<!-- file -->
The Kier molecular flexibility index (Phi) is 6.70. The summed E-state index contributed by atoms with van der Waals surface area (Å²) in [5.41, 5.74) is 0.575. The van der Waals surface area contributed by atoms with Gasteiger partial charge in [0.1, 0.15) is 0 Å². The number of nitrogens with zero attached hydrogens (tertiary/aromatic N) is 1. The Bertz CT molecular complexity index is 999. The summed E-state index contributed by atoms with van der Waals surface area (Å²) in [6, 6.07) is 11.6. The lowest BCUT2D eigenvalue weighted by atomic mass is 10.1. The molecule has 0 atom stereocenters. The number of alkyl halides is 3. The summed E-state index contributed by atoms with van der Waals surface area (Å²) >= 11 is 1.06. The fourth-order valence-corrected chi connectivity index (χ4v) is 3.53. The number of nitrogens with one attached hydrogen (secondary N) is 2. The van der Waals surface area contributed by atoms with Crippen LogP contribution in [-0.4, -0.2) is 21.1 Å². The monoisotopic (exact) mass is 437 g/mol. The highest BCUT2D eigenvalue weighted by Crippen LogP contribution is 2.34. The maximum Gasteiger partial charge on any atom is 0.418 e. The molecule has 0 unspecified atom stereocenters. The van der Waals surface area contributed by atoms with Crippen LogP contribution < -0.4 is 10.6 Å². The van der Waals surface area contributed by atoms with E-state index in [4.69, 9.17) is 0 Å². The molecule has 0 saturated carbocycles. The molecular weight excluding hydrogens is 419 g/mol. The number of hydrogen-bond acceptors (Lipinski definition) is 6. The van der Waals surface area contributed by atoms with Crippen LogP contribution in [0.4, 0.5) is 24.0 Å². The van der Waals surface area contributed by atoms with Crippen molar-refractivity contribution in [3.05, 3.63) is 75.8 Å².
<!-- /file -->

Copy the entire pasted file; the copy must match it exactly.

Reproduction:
The Kier molecular flexibility index (Phi) is 6.70. The summed E-state index contributed by atoms with van der Waals surface area (Å²) in [5.41, 5.74) is 0.575. The van der Waals surface area contributed by atoms with Gasteiger partial charge in [0.1, 0.15) is 0 Å². The number of nitrogens with zero attached hydrogens (tertiary/aromatic N) is 1. The Bertz CT molecular complexity index is 999. The summed E-state index contributed by atoms with van der Waals surface area (Å²) in [6, 6.07) is 11.6. The lowest BCUT2D eigenvalue weighted by atomic mass is 10.1. The molecule has 0 atom stereocenters. The number of alkyl halides is 3. The summed E-state index contributed by atoms with van der Waals surface area (Å²) >= 11 is 1.06. The fourth-order valence-corrected chi connectivity index (χ4v) is 3.53. The number of nitrogens with one attached hydrogen (secondary N) is 2. The van der Waals surface area contributed by atoms with Crippen LogP contribution in [-0.4, -0.2) is 21.1 Å². The monoisotopic (exact) mass is 437 g/mol. The highest BCUT2D eigenvalue weighted by Crippen LogP contribution is 2.34. The maximum Gasteiger partial charge on any atom is 0.418 e. The molecule has 0 unspecified atom stereocenters. The van der Waals surface area contributed by atoms with Crippen LogP contribution < -0.4 is 10.6 Å². The van der Waals surface area contributed by atoms with E-state index in [4.69, 9.17) is 0 Å². The molecule has 0 saturated carbocycles. The molecular weight excluding hydrogens is 419 g/mol. The number of hydrogen-bond acceptors (Lipinski definition) is 6. The van der Waals surface area contributed by atoms with Crippen LogP contribution in [0.4, 0.5) is 24.0 Å². The van der Waals surface area contributed by atoms with Crippen molar-refractivity contribution in [3.05, 3.63) is 75.8 Å².